Links to streaming videos can also infect your computer. Because of the time differences between London and the rest of the world, people want to watch streaming video of live events from work. Avoid infecting your office computer by clicking on a fake link that directs you to a spammer’s website. “If you go to one of the bogus websites from work, you may not just be infecting your computer, you could potentially be harming the company you work for. You may be giving hackers access to your company’s internal servers so be extra cautious on your work devices,” said Grant.
Olympic sponsors will be giving away free apps, wallpaper, screen savers, mascot images and other downloads to Olympic fans. Scammers will be trying to use these incentives to infect your devices with viruses. Make sure to go directly to the sponsors’ websites to download any freebies instead of clicking on links.
Scammers are setting up fake tourist sites and apps with shopping tips, maps, weather and other tourist information. These sites are designed to infect your devices with malware. The official Olympic website and apps have tourist information available.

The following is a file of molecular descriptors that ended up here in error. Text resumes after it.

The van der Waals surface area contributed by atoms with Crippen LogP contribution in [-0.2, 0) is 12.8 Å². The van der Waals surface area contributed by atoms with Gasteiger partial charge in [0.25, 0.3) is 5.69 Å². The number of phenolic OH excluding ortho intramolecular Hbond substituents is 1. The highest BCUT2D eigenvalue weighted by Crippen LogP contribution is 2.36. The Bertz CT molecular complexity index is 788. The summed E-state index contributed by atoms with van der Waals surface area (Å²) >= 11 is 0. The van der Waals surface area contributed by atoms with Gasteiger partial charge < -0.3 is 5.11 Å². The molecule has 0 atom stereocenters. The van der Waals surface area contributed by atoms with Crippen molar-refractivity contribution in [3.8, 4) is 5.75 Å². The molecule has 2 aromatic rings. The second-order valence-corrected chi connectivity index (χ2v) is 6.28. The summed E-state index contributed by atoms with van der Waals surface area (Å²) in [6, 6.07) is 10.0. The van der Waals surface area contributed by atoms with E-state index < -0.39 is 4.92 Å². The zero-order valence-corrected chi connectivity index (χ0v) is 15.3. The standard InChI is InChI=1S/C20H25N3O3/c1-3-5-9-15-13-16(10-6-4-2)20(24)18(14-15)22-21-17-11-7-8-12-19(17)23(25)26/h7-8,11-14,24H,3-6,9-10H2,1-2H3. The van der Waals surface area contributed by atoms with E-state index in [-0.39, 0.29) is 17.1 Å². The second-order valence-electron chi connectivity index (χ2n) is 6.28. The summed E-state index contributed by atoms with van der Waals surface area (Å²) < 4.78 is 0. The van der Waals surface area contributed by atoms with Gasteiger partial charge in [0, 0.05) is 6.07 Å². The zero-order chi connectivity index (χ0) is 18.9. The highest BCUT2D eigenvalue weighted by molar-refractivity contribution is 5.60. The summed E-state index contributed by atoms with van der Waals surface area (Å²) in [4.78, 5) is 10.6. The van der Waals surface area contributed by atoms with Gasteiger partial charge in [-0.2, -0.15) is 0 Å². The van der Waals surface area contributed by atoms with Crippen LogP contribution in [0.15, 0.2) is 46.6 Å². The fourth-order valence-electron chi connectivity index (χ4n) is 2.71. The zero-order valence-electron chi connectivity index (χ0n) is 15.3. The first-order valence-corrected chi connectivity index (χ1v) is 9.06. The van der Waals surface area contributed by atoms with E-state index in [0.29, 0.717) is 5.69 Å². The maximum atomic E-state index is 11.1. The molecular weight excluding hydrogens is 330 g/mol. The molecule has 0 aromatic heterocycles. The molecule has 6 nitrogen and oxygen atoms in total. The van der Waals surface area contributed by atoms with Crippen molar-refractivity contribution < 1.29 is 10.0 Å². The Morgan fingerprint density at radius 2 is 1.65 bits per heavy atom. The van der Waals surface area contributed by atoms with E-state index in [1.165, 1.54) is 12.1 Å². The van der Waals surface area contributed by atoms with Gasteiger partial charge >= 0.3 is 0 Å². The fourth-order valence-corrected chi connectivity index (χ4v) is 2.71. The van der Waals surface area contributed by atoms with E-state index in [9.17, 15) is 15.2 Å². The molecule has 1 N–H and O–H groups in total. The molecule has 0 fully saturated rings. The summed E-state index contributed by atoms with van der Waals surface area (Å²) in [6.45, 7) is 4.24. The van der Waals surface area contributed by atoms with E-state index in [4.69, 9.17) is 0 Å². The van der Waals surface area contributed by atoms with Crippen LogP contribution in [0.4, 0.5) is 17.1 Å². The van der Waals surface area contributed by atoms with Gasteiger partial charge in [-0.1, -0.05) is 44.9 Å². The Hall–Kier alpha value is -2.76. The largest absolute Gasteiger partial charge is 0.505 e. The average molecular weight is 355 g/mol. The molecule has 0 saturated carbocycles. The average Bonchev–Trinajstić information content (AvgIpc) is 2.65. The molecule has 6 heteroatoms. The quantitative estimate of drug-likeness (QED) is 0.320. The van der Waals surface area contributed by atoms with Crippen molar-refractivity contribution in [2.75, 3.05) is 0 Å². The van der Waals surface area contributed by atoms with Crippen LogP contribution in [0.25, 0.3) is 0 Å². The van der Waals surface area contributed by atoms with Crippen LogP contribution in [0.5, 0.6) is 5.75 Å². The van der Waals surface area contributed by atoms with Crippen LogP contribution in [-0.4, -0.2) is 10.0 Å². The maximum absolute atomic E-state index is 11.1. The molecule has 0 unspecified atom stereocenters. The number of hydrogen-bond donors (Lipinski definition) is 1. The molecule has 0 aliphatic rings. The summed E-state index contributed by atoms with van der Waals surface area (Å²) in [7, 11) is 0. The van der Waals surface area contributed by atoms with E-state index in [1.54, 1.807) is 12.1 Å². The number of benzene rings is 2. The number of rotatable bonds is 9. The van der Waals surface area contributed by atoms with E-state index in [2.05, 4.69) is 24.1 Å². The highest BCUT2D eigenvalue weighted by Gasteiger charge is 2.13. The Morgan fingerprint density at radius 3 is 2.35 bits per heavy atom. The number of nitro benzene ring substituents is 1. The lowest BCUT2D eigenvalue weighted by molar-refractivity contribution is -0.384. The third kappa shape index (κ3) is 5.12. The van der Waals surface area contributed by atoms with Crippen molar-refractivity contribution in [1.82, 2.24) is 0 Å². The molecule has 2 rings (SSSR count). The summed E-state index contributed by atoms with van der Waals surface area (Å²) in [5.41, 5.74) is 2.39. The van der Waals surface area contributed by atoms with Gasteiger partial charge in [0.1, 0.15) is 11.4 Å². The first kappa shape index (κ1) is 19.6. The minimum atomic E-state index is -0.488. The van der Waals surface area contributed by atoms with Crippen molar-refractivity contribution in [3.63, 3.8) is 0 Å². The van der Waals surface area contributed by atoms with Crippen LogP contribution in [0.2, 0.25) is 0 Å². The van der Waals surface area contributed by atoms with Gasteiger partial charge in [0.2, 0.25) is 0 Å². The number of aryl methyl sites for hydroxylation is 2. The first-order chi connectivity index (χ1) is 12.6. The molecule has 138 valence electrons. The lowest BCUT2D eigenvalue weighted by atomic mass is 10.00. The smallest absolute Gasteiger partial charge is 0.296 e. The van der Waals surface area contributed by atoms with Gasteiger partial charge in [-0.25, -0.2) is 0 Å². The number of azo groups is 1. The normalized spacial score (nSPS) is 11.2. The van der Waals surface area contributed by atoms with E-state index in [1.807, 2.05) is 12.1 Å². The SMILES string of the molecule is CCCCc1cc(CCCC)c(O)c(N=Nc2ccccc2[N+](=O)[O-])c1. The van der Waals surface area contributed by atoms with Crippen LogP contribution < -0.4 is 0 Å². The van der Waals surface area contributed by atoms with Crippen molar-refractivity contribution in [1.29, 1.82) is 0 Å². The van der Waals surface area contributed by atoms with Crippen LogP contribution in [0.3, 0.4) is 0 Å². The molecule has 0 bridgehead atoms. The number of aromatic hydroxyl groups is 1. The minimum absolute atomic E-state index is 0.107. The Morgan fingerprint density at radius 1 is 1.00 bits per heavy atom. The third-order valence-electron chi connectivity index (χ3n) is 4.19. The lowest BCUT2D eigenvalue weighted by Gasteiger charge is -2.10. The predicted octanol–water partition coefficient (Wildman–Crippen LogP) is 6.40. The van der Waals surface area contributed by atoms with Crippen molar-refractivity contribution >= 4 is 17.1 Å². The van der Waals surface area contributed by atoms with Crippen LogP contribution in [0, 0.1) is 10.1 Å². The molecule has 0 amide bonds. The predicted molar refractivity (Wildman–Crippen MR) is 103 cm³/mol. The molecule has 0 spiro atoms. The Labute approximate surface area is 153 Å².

The London Olympics Committee sold tickets by holding a lottery where winners had the right to purchase tickets. This lottery resulted in people receiving email notifications that they had won the opportunity to purchase tickets to the events.
Hackers have mimicked these email notifications with phishing scams sending out fake notices that look exactly like the real ones. Grant explained, “A lot of people who originally got scammed when trying to buy Olympic tickets. People got notifications that they won the lottery for tickets to certain events, all they had to do was download a PDF file and give some personal information and submit it. When they downloaded the PDF they were infecting their computers and they supplied the fraudsters with personal information for identity theft later.”